combining two vectors

Discussion in 'C++' started by Alan, Nov 14, 2006.

  1. Alan

    Alan Guest

    Is there an easy and efficient way to combine two <vector>s, rather
    than taking each element from one and adding it to the other?

    I haven`t been able to find any guidance on or examples of this
    sort of operation.

    Thanks, Alan
    Alan, Nov 14, 2006
    #1
    1. Advertising

  2. Alan

    Ian Collins Guest

    Alan wrote:
    > Is there an easy and efficient way to combine two <vector>s, rather
    > than taking each element from one and adding it to the other?
    >
    > I haven`t been able to find any guidance on or examples of this
    > sort of operation.
    >


    vector1.insert( vector1.end(), vector2.begin(), vector2.end() );

    --
    Ian Collins.
    Ian Collins, Nov 14, 2006
    #2
    1. Advertising

  3. Alan

    Alan Guest

    Ian, Thanks! Alan
    Alan, Nov 14, 2006
    #3
  4. Alan

    Stefan Naewe Guest

    Ian Collins schrieb:
    > Alan wrote:
    >> Is there an easy and efficient way to combine two <vector>s, rather
    >> than taking each element from one and adding it to the other?
    >>
    >> I haven`t been able to find any guidance on or examples of this
    >> sort of operation.
    >>

    >
    > vector1.insert( vector1.end(), vector2.begin(), vector2.end() );
    >


    It's easy - yes.
    But is it really efficient ?
    Isn't it as unefficient as repeatedly calling push_bask() on vector1 ?

    /S
    --
    Stefan Naewe
    stefan_DOT_naewe_AT_atlas_DOT_de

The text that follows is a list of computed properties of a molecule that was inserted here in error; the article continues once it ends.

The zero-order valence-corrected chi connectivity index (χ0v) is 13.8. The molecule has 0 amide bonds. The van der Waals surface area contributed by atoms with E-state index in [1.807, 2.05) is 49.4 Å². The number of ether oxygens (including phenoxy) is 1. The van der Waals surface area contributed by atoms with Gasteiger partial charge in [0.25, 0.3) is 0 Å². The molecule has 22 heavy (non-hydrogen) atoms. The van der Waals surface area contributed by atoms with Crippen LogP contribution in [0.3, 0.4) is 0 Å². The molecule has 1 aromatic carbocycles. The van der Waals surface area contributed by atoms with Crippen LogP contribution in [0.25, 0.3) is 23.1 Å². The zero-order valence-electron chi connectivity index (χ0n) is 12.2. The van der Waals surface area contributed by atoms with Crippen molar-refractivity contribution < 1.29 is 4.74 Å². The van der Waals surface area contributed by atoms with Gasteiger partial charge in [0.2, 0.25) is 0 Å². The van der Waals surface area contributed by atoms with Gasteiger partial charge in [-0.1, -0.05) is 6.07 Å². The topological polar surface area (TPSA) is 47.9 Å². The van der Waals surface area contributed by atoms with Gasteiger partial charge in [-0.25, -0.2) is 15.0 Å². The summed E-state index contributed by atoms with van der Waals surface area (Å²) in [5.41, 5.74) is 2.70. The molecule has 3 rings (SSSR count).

Stefan Naewe, Nov 15, 2006
    #4
  5. Alan

    Pete Becker Guest

    Stefan Naewe wrote:
    > Ian Collins schrieb:
    >> Alan wrote:
    >>> Is there an easy and efficient way to combine two <vector>s, rather
    >>> than taking each element from one and adding it to the other?
    >>>
    >>> I haven`t been able to find any guidance on or examples of this
    >>> sort of operation.
    >>>

    >> vector1.insert( vector1.end(), vector2.begin(), vector2.end() );
    >>

    >
    > It's easy - yes.
    > But is it really efficient ?
    > Isn't it as unefficient as repeatedly calling push_bask() on vector1 ?
    >


    No. The iterators that represent the range being copied are random
    access iterators, so insert can figure out how many elements will be
    added and adjust the size accordingly. Repeatedly calling push_back
    could end up reallocating the storage space more than once.

    --

    -- Pete
    Roundhouse Consulting, Ltd. (www.versatilecoding.com)
    Author of "The Standard C++ Library Extensions: a Tutorial and
    Reference." (www.petebecker.com/tr1book)
    Pete Becker, Nov 15, 2006
    #5
  6. Alan

    Stefan Naewe Guest

    Pete Becker schrieb:
    > Stefan Naewe wrote:
    >> Ian Collins schrieb:
    >>> Alan wrote:
    >>>> Is there an easy and efficient way to combine two <vector>s, rather
    >>>> than taking each element from one and adding it to the other?